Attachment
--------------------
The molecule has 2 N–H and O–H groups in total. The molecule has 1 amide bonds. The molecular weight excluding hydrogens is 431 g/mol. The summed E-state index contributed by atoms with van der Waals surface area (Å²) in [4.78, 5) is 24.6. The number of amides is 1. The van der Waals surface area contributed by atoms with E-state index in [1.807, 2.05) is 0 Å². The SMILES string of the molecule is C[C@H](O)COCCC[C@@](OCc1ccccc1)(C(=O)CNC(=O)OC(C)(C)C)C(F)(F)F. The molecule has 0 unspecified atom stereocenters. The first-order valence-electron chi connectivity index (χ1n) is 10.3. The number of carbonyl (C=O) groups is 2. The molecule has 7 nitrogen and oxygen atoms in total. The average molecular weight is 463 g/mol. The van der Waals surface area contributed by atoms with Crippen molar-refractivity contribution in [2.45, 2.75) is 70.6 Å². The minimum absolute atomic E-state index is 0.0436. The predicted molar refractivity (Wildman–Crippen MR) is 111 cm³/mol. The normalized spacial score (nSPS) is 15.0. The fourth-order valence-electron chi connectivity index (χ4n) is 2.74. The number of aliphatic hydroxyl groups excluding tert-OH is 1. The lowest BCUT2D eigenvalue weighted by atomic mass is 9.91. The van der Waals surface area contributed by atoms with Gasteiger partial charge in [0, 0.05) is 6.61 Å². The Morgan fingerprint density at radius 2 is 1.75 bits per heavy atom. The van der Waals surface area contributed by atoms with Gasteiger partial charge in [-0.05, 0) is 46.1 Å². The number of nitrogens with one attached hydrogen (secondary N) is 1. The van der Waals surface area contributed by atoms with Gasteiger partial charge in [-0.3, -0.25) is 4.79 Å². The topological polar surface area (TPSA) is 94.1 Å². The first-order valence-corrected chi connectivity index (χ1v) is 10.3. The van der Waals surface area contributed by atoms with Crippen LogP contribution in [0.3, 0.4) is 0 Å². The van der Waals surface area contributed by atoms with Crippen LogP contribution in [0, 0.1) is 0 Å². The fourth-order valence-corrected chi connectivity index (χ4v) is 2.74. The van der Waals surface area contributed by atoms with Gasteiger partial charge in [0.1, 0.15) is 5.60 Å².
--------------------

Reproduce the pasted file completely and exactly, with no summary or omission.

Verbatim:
The molecule has 2 N–H and O–H groups in total. The molecule has 1 amide bonds. The molecular weight excluding hydrogens is 431 g/mol. The summed E-state index contributed by atoms with van der Waals surface area (Å²) in [4.78, 5) is 24.6. The number of amides is 1. The van der Waals surface area contributed by atoms with E-state index in [1.807, 2.05) is 0 Å². The SMILES string of the molecule is C[C@H](O)COCCC[C@@](OCc1ccccc1)(C(=O)CNC(=O)OC(C)(C)C)C(F)(F)F. The molecule has 0 unspecified atom stereocenters. The first-order valence-electron chi connectivity index (χ1n) is 10.3. The number of carbonyl (C=O) groups is 2. The molecule has 7 nitrogen and oxygen atoms in total. The average molecular weight is 463 g/mol. The van der Waals surface area contributed by atoms with Crippen molar-refractivity contribution in [2.45, 2.75) is 70.6 Å². The minimum absolute atomic E-state index is 0.0436. The predicted molar refractivity (Wildman–Crippen MR) is 111 cm³/mol. The normalized spacial score (nSPS) is 15.0. The fourth-order valence-electron chi connectivity index (χ4n) is 2.74. The number of aliphatic hydroxyl groups excluding tert-OH is 1. The lowest BCUT2D eigenvalue weighted by atomic mass is 9.91. The van der Waals surface area contributed by atoms with Gasteiger partial charge in [0, 0.05) is 6.61 Å². The Morgan fingerprint density at radius 2 is 1.75 bits per heavy atom. The van der Waals surface area contributed by atoms with Gasteiger partial charge in [-0.05, 0) is 46.1 Å². The number of nitrogens with one attached hydrogen (secondary N) is 1. The van der Waals surface area contributed by atoms with Gasteiger partial charge in [-0.3, -0.25) is 4.79 Å². The topological polar surface area (TPSA) is 94.1 Å². The first-order valence-corrected chi connectivity index (χ1v) is 10.3. The van der Waals surface area contributed by atoms with Crippen LogP contribution in [0.3, 0.4) is 0 Å². The van der Waals surface area contributed by atoms with Crippen LogP contribution in [0, 0.1) is 0 Å². The fourth-order valence-corrected chi connectivity index (χ4v) is 2.74. The van der Waals surface area contributed by atoms with Gasteiger partial charge in [0.1, 0.15) is 5.60 Å².